In 1922, he took power by having a large group of men, "Black Shirts," march on Rome and threaten to take over the government. King Vittorio Emanuele III gave in, allowed him to form a government, and made him prime minister. In the following five years, he gained power, and in 1927 created the OVRA, his personal secret police force. Using the agency to arrest, scare, or murder people against his regime, Mussolini was dictator of Italy by the end of 1927. Only the King and his own Fascist party could challenge his power.

Fascism as practiced by Mussolini Edit

Mussolini's form of Fascism, "Italian Fascism"- unlike Nazism, the racist ideology that Adolf Hitler followed- was different and less destructive than Hitler's. Although a believer in the superiority of the Italian nation and national unity, Mussolini, unlike Hitler, is quoted "Race? It is a feeling, not a reality. Nothing will ever make me believe that biologically pure races can be shown to exist today".[4]

Mussolini wanted Italy to become a new Roman Empire. In 1923, he attacked the island of Corfu, and in 1924, he occupied the city state of Fiume. In 1935, he attacked the African country Abyssinia (now called Ethiopia). His forces occupied it in 1936. Italy was thrown out of the League of Nations because of this aggression. In 1939, he occupied the country Albania. In 1936, Mussolini signed an alliance with Adolf Hitler, the dictator of Germany.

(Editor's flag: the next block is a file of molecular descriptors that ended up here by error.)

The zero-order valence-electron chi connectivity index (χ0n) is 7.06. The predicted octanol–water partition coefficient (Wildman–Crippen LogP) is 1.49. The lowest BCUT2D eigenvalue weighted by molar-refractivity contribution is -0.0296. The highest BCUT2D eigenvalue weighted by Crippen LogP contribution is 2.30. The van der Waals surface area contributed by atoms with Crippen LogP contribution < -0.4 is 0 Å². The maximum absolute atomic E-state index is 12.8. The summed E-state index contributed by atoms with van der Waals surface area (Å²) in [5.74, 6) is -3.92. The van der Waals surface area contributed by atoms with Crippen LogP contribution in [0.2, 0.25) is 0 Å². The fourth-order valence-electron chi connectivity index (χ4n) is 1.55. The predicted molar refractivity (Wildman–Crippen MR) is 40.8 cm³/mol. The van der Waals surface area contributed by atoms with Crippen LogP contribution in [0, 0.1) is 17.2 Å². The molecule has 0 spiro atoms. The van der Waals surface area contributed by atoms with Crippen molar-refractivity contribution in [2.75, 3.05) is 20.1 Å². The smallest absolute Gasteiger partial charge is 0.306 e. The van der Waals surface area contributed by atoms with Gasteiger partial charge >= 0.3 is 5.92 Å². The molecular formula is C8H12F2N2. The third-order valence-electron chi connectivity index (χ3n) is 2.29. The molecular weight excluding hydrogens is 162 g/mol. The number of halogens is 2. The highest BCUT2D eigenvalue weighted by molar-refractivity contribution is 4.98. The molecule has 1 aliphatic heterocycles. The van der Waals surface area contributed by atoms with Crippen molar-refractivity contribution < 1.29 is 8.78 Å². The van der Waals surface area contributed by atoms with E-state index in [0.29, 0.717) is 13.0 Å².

Fall from power and death Edit

From left to right, you can see the lifeless bodies of the former communist politician Nicola Bombacci, the Duce Benito Mussolini, his faithful lover Clara Petacci, the minister Alessandro Pavolini and the renowned fascist politician Achille Starace, being exhibited in the Plaza Loreto in the city of Milan in 1945.

In 1940, he sent Italy into the Second World War on the side of the Axis countries. Mussolini attacked Greece, but he failed to conquer it. In 1943, the Allies landed in Southern Italy. The Fascist party and King Vittorio Emanuel III deposed Mussolini and put him in jail, but he was set free by the Germans, who made him ruler of the Italian Social Republic puppet state which was in a small part of Central Italy. When the war was almost over, Mussolini tried to escape to Switzerland with his mistress, Clara Petacci, but they were both captured and shot by partisans. Mussolini's dead body was hanged upside-down, together with his mistress and some of Mussolini's helpers, on a pole at a gas station in the village of Milan, which is near the border between Italy and Switzerland.

After death Edit

After the war, several Neo-Fascist movements have had success in Italy, the most important being the Movimento Sociale Italiano. His granddaughter Alessandra Mussolini has outspoken views similar to Fascism.

Sources Edit

  1. Brendon, Piers The Dark Valley: A Panorama of the 1930s Vintage Books 2000 page 128
  2. Mussolini, Benito (1998) My Rise and Fall Da Capo Press page 3
  3. Mussolini, Benito My Rise and Fall Da Capo Press 1998 pages 11-12
  4. Archived 2013-09-08 at the Wayback Machine 1941 book "Dictators and Democrats"

Other websites Edit